RAT ERADICATION ON PALMYRA ATOLL: SEED PREDATION DETERMINES ECOSYSTEM RECOVERY
Ana Miller-ter Kuile; UC Santa Barbara; ana00@ucsb.edu; Devyn Orr, An Bui, Rodolfo Dirzo, Maggie Klope, Douglas McCauley, Carina Motta, Hillary Young
Invasive rats occur on half of the world's islands and are destructive to island biodiversity. Rat eradication can successfully recover island species, with much attention paid to seabird and vertebrate recoveries. However, because rats are abundant, generalist omnivores, their eradication likely drives changes across island taxa. In particular, on many islands, plants and seeds dominate the diets of invasive rats. We counted seeds and seedlings in forest plots on Palmyra Atoll both before and after black rat eradication in 2011 and documented significant increases in both seeds and seedlings following eradication. The responses of plants to eradication cascade to effect other consumers, including land crabs and seabirds, and we highlight how plant responses may determine the recovery of island organisms and ecosystems.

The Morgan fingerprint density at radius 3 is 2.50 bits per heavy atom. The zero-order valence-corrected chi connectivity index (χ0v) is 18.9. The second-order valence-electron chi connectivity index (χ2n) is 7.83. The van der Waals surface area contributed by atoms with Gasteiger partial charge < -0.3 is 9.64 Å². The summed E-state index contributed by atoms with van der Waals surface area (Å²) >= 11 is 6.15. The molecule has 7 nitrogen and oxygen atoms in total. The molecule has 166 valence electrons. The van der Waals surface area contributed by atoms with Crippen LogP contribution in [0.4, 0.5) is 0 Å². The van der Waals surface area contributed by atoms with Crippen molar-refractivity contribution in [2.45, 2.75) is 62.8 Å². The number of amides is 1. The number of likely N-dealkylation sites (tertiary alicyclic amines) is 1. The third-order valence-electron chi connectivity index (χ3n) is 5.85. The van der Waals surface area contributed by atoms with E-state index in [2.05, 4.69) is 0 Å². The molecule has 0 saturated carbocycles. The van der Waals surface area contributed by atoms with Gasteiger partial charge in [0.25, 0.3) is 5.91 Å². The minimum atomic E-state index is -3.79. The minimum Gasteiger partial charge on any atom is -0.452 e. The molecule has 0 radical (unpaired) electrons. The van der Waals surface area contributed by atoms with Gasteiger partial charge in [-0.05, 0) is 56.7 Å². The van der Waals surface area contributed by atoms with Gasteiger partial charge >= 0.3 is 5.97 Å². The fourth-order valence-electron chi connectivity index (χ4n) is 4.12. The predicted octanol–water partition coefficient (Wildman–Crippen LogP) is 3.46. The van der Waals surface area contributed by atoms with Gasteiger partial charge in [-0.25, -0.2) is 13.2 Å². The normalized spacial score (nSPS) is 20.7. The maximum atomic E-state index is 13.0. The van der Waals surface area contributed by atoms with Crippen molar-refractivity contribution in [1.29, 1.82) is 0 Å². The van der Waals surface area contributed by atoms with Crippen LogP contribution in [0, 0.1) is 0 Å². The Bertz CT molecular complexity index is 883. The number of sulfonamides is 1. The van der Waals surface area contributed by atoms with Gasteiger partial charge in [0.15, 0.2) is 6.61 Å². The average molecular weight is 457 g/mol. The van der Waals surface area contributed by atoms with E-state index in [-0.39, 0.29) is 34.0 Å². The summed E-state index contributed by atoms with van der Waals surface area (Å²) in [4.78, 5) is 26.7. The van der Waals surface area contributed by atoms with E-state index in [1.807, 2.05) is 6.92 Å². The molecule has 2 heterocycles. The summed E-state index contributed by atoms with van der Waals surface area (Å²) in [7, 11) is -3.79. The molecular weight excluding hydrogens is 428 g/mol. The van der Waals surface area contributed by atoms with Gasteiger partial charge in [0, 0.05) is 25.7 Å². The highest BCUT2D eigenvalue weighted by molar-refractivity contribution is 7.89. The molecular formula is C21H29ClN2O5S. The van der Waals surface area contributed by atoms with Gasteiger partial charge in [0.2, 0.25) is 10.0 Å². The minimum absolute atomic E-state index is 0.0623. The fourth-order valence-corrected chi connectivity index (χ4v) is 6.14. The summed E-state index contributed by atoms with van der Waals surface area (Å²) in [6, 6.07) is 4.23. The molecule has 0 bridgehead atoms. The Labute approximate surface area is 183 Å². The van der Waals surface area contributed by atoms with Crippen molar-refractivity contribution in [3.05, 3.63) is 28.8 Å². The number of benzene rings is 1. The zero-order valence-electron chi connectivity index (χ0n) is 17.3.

The Anthropocene: Pathogens & Invasive Species   Student Paper